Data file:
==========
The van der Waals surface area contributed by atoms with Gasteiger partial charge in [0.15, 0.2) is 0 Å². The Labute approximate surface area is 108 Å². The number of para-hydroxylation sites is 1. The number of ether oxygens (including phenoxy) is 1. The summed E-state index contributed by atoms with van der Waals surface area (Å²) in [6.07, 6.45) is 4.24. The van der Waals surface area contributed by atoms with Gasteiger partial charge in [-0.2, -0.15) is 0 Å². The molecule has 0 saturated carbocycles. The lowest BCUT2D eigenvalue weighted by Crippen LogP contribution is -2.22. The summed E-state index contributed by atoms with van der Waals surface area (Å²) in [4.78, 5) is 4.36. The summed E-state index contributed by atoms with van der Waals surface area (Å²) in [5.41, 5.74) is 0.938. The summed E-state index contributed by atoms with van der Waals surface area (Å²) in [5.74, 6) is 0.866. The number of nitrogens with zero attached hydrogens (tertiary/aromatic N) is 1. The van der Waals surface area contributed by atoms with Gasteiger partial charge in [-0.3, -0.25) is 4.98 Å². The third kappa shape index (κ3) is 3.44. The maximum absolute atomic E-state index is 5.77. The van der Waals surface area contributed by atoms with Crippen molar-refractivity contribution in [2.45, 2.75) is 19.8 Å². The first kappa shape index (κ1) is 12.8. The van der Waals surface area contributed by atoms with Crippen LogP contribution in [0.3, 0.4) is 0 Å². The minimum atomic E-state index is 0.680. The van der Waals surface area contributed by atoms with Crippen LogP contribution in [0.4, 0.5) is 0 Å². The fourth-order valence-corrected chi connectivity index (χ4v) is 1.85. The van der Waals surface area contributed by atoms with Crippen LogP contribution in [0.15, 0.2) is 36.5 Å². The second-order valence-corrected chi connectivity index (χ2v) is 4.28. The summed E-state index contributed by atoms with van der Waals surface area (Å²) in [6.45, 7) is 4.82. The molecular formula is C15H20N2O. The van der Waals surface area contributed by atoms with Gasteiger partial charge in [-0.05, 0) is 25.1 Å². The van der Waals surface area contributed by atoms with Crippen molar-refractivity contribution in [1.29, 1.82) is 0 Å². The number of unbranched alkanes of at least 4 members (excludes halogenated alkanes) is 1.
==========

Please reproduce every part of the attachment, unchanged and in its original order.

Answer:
The van der Waals surface area contributed by atoms with Gasteiger partial charge in [0.15, 0.2) is 0 Å². The Labute approximate surface area is 108 Å². The number of para-hydroxylation sites is 1. The number of ether oxygens (including phenoxy) is 1. The summed E-state index contributed by atoms with van der Waals surface area (Å²) in [6.07, 6.45) is 4.24. The van der Waals surface area contributed by atoms with Gasteiger partial charge in [-0.2, -0.15) is 0 Å². The molecule has 0 saturated carbocycles. The lowest BCUT2D eigenvalue weighted by Crippen LogP contribution is -2.22. The summed E-state index contributed by atoms with van der Waals surface area (Å²) in [4.78, 5) is 4.36. The summed E-state index contributed by atoms with van der Waals surface area (Å²) in [5.41, 5.74) is 0.938. The summed E-state index contributed by atoms with van der Waals surface area (Å²) in [5.74, 6) is 0.866. The number of nitrogens with zero attached hydrogens (tertiary/aromatic N) is 1. The van der Waals surface area contributed by atoms with Gasteiger partial charge in [-0.3, -0.25) is 4.98 Å². The third kappa shape index (κ3) is 3.44. The maximum absolute atomic E-state index is 5.77. The van der Waals surface area contributed by atoms with Crippen molar-refractivity contribution in [2.45, 2.75) is 19.8 Å². The first kappa shape index (κ1) is 12.8. The van der Waals surface area contributed by atoms with Crippen LogP contribution in [0.3, 0.4) is 0 Å². The minimum atomic E-state index is 0.680. The van der Waals surface area contributed by atoms with Crippen LogP contribution in [0.4, 0.5) is 0 Å². The fourth-order valence-corrected chi connectivity index (χ4v) is 1.85. The van der Waals surface area contributed by atoms with Crippen LogP contribution in [0.15, 0.2) is 36.5 Å². The second-order valence-corrected chi connectivity index (χ2v) is 4.28. The summed E-state index contributed by atoms with van der Waals surface area (Å²) in [6.45, 7) is 4.82. The molecular formula is C15H20N2O. The van der Waals surface area contributed by atoms with Gasteiger partial charge in [-0.05, 0) is 25.1 Å². The van der Waals surface area contributed by atoms with Crippen molar-refractivity contribution in [1.29, 1.82) is 0 Å². The number of unbranched alkanes of at least 4 members (excludes halogenated alkanes) is 1.